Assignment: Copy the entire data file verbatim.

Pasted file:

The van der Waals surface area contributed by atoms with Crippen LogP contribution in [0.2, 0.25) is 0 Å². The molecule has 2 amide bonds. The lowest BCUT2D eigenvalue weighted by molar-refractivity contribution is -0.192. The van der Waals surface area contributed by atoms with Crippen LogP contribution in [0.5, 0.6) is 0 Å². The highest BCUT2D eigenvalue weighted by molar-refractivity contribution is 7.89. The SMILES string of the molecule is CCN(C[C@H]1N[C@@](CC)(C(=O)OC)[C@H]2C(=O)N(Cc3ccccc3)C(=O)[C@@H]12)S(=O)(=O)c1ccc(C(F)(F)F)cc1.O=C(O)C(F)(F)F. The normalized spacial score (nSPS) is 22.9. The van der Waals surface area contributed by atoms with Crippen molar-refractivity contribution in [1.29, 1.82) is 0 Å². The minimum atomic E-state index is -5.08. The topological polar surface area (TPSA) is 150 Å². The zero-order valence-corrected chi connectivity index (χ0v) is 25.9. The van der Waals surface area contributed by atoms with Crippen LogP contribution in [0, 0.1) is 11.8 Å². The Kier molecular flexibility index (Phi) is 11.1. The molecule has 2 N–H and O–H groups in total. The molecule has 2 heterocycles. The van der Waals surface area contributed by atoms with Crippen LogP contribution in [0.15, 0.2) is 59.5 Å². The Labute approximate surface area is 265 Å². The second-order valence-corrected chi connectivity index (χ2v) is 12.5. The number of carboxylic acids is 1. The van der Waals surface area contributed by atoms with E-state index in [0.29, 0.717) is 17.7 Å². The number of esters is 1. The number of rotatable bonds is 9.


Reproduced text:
The van der Waals surface area contributed by atoms with Crippen LogP contribution in [0.2, 0.25) is 0 Å². The molecule has 2 amide bonds. The lowest BCUT2D eigenvalue weighted by molar-refractivity contribution is -0.192. The van der Waals surface area contributed by atoms with Crippen LogP contribution in [0.5, 0.6) is 0 Å². The highest BCUT2D eigenvalue weighted by molar-refractivity contribution is 7.89. The SMILES string of the molecule is CCN(C[C@H]1N[C@@](CC)(C(=O)OC)[C@H]2C(=O)N(Cc3ccccc3)C(=O)[C@@H]12)S(=O)(=O)c1ccc(C(F)(F)F)cc1.O=C(O)C(F)(F)F. The normalized spacial score (nSPS) is 22.9. The van der Waals surface area contributed by atoms with Crippen molar-refractivity contribution in [1.29, 1.82) is 0 Å². The minimum atomic E-state index is -5.08. The topological polar surface area (TPSA) is 150 Å². The zero-order valence-corrected chi connectivity index (χ0v) is 25.9. The van der Waals surface area contributed by atoms with Crippen LogP contribution in [0, 0.1) is 11.8 Å². The Kier molecular flexibility index (Phi) is 11.1. The molecule has 2 N–H and O–H groups in total. The molecule has 2 heterocycles. The van der Waals surface area contributed by atoms with Crippen LogP contribution in [0.15, 0.2) is 59.5 Å². The Labute approximate surface area is 265 Å². The second-order valence-corrected chi connectivity index (χ2v) is 12.5. The number of carboxylic acids is 1. The van der Waals surface area contributed by atoms with E-state index in [0.29, 0.717) is 17.7 Å². The number of esters is 1. The number of rotatable bonds is 9.